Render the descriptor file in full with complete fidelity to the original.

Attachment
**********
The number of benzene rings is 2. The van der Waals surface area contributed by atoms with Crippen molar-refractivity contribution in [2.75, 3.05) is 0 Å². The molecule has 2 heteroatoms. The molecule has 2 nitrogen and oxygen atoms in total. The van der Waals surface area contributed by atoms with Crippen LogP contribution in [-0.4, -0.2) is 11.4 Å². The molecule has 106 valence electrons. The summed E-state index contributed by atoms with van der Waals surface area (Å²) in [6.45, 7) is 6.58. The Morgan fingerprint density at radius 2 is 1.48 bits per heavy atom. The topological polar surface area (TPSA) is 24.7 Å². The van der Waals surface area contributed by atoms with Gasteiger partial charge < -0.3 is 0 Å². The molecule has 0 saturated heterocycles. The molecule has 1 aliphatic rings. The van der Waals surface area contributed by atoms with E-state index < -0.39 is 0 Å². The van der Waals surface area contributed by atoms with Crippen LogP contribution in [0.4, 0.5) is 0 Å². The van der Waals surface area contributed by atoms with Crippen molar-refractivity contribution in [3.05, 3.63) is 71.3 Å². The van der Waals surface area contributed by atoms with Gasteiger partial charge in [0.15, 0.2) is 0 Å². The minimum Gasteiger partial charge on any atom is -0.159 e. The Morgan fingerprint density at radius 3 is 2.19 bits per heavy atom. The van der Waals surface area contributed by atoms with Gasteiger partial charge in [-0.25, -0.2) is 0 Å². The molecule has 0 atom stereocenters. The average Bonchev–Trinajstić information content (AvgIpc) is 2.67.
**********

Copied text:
The number of benzene rings is 2. The van der Waals surface area contributed by atoms with Crippen molar-refractivity contribution in [2.75, 3.05) is 0 Å². The molecule has 2 heteroatoms. The molecule has 2 nitrogen and oxygen atoms in total. The van der Waals surface area contributed by atoms with Crippen LogP contribution in [-0.4, -0.2) is 11.4 Å². The molecule has 106 valence electrons. The summed E-state index contributed by atoms with van der Waals surface area (Å²) in [6.45, 7) is 6.58. The Morgan fingerprint density at radius 2 is 1.48 bits per heavy atom. The topological polar surface area (TPSA) is 24.7 Å². The van der Waals surface area contributed by atoms with Gasteiger partial charge < -0.3 is 0 Å². The molecule has 0 saturated heterocycles. The molecule has 1 aliphatic rings. The van der Waals surface area contributed by atoms with E-state index < -0.39 is 0 Å². The van der Waals surface area contributed by atoms with Crippen LogP contribution in [0.4, 0.5) is 0 Å². The van der Waals surface area contributed by atoms with Crippen molar-refractivity contribution in [3.05, 3.63) is 71.3 Å². The van der Waals surface area contributed by atoms with Gasteiger partial charge in [0.15, 0.2) is 0 Å². The minimum Gasteiger partial charge on any atom is -0.159 e. The Morgan fingerprint density at radius 3 is 2.19 bits per heavy atom. The van der Waals surface area contributed by atoms with Gasteiger partial charge in [-0.25, -0.2) is 0 Å². The molecule has 0 atom stereocenters. The average Bonchev–Trinajstić information content (AvgIpc) is 2.67.